I’ll want the IndieAuth spec to finish up my own MicroPub endpoint. How sweet will that be!

This is the second week our family has implemented a day set apart to cease from the common labors of life and to embrace all the good which God has bestowed. In other words, the Sabbath.

From this morning until now I have been in physical, emotional and mental agony. I woke with a splitting headache and full body aches, twice snapped at my son, and been in a mental fog that even a two hour nap didn’t clear. The curse broke almost exactly at sundown; the end of the day.

Coincidence? I think not.

A lovely poem featuring Jesus and hiking.

The experience Rachel must have to know so many Unix file handling pitfalls astounds me. Her style, a kind of breathless enumeration, draws me in too, even though I only vaguely comprehend some of the content.

In spite of my happiness with my own site’s custom theme, I’m more than half tempted to switch to Hermit.

In search of a mid-size AngularJS codebase to glean others’ design practices, I discovered this beautifully organized project.

I’m excited to see that ‘Letters to a New Developer’ is available soon (on Aug 16!). Full of actionable advice and perspectives to help newer developers level up. Get 20% off a pre-order with the code GiveMeMoore08 at the Apress website.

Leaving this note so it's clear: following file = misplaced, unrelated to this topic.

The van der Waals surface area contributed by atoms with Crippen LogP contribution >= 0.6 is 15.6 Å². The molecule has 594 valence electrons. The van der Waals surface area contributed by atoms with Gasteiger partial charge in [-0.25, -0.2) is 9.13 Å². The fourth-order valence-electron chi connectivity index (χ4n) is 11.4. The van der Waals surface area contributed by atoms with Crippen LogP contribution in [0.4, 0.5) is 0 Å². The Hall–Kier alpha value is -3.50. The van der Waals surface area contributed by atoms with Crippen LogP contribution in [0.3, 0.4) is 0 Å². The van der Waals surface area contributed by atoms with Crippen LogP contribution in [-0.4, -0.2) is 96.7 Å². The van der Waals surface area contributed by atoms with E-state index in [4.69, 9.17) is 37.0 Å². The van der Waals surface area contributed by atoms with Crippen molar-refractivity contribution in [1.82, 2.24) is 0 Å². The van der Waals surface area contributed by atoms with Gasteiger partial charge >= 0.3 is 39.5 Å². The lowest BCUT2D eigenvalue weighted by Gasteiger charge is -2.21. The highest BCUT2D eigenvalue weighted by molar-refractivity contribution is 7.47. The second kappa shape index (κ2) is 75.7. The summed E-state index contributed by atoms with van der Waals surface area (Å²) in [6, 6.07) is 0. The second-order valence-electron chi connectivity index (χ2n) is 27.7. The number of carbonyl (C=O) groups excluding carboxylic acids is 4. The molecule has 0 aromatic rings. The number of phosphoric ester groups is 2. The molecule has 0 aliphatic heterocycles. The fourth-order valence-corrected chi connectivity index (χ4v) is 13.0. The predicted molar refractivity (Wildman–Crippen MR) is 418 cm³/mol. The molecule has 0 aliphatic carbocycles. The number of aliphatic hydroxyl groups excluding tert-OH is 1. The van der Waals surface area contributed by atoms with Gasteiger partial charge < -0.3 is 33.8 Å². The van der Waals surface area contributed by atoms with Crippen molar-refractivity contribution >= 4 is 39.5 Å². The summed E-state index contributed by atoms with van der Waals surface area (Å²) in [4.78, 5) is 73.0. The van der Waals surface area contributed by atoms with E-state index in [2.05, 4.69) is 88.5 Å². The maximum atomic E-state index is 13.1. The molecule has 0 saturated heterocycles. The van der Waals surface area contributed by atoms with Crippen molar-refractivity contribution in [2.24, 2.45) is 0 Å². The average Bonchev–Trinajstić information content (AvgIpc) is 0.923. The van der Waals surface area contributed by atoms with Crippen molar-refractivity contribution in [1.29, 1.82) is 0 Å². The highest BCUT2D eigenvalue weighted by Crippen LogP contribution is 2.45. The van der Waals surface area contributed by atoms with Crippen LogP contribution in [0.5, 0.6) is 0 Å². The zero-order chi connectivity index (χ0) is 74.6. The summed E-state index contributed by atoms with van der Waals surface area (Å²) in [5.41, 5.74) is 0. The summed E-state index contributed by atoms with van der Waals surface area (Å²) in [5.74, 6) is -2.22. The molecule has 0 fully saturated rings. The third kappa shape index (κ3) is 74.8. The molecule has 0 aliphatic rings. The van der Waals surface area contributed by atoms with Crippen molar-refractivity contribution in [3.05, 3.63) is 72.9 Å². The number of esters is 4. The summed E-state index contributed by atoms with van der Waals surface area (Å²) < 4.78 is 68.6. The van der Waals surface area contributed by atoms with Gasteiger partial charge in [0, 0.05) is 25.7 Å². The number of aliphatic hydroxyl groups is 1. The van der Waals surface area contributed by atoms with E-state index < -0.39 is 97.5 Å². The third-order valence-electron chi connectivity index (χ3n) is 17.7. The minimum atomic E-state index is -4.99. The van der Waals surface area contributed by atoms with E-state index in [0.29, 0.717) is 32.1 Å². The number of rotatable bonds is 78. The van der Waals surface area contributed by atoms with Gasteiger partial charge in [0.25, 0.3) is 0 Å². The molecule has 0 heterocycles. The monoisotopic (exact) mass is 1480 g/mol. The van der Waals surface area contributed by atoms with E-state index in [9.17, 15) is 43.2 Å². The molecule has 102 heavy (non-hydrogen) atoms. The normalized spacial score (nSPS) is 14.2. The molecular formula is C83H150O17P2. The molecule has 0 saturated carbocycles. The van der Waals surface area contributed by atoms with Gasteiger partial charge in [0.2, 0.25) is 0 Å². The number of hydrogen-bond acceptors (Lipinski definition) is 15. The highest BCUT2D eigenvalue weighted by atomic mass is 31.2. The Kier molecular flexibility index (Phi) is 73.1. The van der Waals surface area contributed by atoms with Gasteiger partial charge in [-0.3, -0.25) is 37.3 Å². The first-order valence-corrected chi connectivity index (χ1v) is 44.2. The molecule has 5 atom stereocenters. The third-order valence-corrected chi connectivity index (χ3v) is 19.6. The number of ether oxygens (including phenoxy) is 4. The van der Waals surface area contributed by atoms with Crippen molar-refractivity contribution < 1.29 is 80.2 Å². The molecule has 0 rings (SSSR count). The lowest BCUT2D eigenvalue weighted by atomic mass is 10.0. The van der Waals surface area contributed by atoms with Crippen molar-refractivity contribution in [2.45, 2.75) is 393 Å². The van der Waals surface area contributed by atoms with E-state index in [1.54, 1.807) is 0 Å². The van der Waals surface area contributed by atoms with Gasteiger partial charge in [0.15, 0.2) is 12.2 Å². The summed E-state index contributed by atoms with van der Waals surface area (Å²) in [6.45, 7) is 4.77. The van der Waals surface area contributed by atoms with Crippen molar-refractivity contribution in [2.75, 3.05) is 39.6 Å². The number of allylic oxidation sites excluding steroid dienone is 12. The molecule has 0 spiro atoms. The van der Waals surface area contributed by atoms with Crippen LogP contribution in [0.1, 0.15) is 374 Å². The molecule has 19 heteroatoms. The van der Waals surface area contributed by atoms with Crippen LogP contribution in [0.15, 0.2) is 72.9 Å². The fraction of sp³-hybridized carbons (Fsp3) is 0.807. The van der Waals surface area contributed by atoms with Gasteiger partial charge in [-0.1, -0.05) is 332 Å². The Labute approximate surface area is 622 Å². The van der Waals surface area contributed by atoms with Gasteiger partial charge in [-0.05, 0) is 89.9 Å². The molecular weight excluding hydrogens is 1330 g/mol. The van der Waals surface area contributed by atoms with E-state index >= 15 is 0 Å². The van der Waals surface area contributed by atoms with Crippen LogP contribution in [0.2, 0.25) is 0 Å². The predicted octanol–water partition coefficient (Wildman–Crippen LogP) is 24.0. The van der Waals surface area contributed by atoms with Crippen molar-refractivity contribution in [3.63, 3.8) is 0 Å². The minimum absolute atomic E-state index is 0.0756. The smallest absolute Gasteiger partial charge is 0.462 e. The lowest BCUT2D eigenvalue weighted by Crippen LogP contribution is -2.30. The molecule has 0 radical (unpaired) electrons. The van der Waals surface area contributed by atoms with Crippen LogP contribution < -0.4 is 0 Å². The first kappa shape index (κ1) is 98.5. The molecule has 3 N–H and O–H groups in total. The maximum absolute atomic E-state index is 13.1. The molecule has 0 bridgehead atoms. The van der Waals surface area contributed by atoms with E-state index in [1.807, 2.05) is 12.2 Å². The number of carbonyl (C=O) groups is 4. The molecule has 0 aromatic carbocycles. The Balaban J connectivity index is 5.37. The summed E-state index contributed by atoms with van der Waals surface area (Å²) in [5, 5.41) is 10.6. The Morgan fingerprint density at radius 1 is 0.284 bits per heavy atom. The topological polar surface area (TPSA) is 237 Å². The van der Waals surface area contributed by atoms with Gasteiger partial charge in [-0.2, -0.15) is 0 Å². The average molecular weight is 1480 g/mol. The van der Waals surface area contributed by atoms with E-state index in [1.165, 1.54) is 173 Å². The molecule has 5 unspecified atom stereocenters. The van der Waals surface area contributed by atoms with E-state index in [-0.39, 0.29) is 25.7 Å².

I am thankful to God for the principles outlined in Financial Peace University, and Brian Dinges for hosting the class at Evanston Vineyard. The stress of a global pandemic has been enormously de-escalated by the financial decisions we made months and years in advance.

When I get a little spare time, I want to finish a bare-bones Flask MicroPub server to generate Hugo content from any provider that uses the MicroPub spec, like Indigenous wrap the server in a service layer.

Amie and I started a docuseries about the 90’s Chicago Bulls called “The Last Dance.” I have faint memories of the buzz around Michael Jordan, Scottie Pippin, and Dennis Rodman as a child, but now I can finally begin to appreciate what they did for Chicago and basketball.

“My goal was, and is, to share my love of working in plain text with a wider audience.”

Thank you, Scott Nesbitt, for starting The Plaintext Project. Though I discovered your work less than a year ago, I am one for whom your writing resonated.

I attended my first IndieWeb Homebrew meetup yesterday. I’m jazzed that folks from many disciplines share a passion for personal websites and networks. A kind and helpful bunch :)

Wow, Max's bookmarklet is such a smooth experience! Now I want one for myself…

Six years and four cars later, Pilo’s remains the best auto service I’ve ever used. His prices are reasonable, his work is thorough, and his integrity is matchless. Today he fixed our transmission, not by replacing the whole (which would have been thousands of dollars) but only the part that would get us through the next 50,000 miles.

If you need a mechanic, your search is over. Go to Pilo! Tell Natalia that the Bilson’s sent you.

How does one stand in a line that wraps the DMV for two hours without growing irritable? It helps a lot to be reading about the suffering of six million Black Americans. “The Warmth of Other Suns” by Isabel Wilkerson.

Let me tell you about… it’d be fun to share a few stories on here sometime.

This is my first comment made from my mobile device. How cool is that!